Year : 2006 | Volume
: 12 | Issue : 3 | Page : 135--138
Laboratory predictors of advanced fibrosis in Saudi patients with chronic hepatitis B and C
Ayman A Abdo
Department of Medicine, College of Medicine, King Saud University, Riyadh, Saudi Arabia
Ayman A Abdo
P.O. Box 2925(59), College of Medicine, King Saud University, Riyadh 11461
Objective: To identify laboratory predictors of advanced fibrosis in Saudi Arabian patients with hepatitis B and C. Materials and Methods: Histopathology reports were obtained on all patients who had liver biopsy in the last 5 years, and relevant laboratory data were collected. Results: A total of 328 patients (246 with hepatitis C and 82 with hepatitis B) were included. With logistic regression analysis, four factors were found to be the best predictors of fibrosis, namely, platelet count, ALT, AST and GGT levels. An equation for calculating the risk of advanced fibrosis was developed. The model had a sensitivity of 62%, a specificity of 92.4% and an overall accuracy of 84%. Conclusion: Platelet count, ALT, AST and GGT levels were found to be the best predictors of advanced fibrosis on liver biopsy in Saudi patients with chronic hepatitis B and C. An equation was developed that helps in calculating this risk.
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Abdo AA. Laboratory predictors of advanced fibrosis in Saudi patients with chronic hepatitis B and C.Saudi J Gastroenterol 2006;12:135-138
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Abdo AA. Laboratory predictors of advanced fibrosis in Saudi patients with chronic hepatitis B and C. Saudi J Gastroenterol [serial online] 2006 [cited 2021 Oct 27 ];12:135-138
Available from: https://www.saudijgastro.com/text.asp?2006/12/3/135/29754
Liver biopsy is currently the gold standard in assessing liver histology. One of the most important information obtained by a liver biopsy in patients with chronic viral hepatitis B and C is the stage of fibrosis. This has an important prognostic value on which the decision to treat the patient with antiviral therapy is currently based.
Because liver biopsy is costly, is associated with rare but significant risk and is not accepted by some patients, many research groups have been searching for alternatives that enable the clinician to predict the presence or absence of advanced fibrosis without requiring a liver biopsy., These fibrosis-predicting parameters may be clinical (history and physical examination), laboratory or radiological. Of these, much attention has been directed recently to laboratory markers of advanced fibrosis, and many parameters such as platelet count, ALT, AST, AST/ALT ratio have been validated.,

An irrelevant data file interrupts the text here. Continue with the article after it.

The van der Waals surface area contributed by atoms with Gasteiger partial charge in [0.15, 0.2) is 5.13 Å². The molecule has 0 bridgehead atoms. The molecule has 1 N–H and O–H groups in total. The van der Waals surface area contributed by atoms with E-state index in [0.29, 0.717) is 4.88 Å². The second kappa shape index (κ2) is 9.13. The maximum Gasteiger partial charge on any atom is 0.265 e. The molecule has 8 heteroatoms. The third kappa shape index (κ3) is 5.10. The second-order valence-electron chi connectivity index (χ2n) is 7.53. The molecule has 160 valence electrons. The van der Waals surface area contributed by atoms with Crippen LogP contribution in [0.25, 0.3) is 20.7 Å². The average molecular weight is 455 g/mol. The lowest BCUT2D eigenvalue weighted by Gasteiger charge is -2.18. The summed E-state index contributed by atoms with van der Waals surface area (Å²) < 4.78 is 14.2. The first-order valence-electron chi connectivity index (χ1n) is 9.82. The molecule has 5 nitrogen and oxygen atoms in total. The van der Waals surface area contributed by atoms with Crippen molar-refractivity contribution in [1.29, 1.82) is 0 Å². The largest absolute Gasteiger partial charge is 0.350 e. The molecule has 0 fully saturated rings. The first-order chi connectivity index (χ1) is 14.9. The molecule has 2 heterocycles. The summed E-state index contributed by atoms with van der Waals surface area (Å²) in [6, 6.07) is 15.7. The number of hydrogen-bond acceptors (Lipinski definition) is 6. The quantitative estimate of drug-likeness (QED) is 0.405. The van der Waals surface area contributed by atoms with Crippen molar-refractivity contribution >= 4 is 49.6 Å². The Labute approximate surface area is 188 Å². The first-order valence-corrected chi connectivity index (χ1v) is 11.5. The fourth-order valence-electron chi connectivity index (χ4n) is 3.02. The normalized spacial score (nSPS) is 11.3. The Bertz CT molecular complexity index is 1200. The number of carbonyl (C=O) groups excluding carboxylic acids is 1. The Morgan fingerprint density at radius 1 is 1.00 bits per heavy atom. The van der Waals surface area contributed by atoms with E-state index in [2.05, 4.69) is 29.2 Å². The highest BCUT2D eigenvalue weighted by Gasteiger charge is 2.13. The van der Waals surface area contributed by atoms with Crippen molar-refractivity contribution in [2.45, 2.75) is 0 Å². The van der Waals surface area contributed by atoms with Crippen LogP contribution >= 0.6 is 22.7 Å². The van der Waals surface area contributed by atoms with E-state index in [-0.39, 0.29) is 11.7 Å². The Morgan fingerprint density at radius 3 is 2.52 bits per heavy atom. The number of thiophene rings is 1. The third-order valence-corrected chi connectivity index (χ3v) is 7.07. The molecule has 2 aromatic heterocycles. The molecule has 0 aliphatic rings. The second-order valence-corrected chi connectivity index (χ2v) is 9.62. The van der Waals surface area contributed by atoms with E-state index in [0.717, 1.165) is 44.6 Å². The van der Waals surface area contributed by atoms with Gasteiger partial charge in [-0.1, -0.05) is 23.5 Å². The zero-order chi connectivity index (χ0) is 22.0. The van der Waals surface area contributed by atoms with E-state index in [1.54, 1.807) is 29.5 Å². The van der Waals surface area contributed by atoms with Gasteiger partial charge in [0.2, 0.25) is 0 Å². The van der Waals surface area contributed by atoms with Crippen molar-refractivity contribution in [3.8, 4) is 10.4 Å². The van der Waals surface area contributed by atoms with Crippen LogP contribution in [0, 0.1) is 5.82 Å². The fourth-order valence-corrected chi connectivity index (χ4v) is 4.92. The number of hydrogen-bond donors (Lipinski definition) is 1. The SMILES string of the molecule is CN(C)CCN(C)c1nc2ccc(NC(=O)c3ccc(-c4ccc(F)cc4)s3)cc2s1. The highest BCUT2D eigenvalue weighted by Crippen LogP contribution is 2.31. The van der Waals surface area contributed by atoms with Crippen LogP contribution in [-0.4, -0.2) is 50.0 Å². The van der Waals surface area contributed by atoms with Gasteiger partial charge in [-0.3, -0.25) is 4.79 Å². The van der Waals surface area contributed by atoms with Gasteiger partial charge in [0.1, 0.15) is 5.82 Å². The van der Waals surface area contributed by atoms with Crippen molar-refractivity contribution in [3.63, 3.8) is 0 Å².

In this study, we review all liver biopsies performed for patients with viral hepatitis B and C in our unit at a large university hospital in Riyadh, Saudi Arabia, in an attempt to find laboratory predictors of advanced fibrosis (defined as more than stage 2 fibrosis on the METAVIR liver histology staging system). Our hospital is a tertiary care teaching hospital where around 80 liver biopsies are performed per year.
Materials and Methods
Liver biopsy procedures performed in our gastroenterology unit at King Khalid University Hospital were traced from records between the years 1998 and 2003. Histopathology reports were obtained on all patients. Histological assessment was performed by three experienced liver pathologists who were not blinded to the basic clinical data of the patients. The following histological parameters were collected: overall liver architecture, portal tract inflammation, interface hepatitis, cholestasis, bile duct injury, liver cell abnormalities, presence of steatosis, grade of inflammation and stage of fibrosis according to the METAVIR liver histology classification system. No advanced fibrosis was defined as stage 0, 1 or 2, while advanced fibrosis was defined as a fibrosis score of 3 or 4. We were unable to collect data regarding the size of the biopsy and the number of fragments obtained because of the retrospective nature of the study, but all reported biopsies were considered adequate by the reporting pathologist and all contained more than four portal tracts.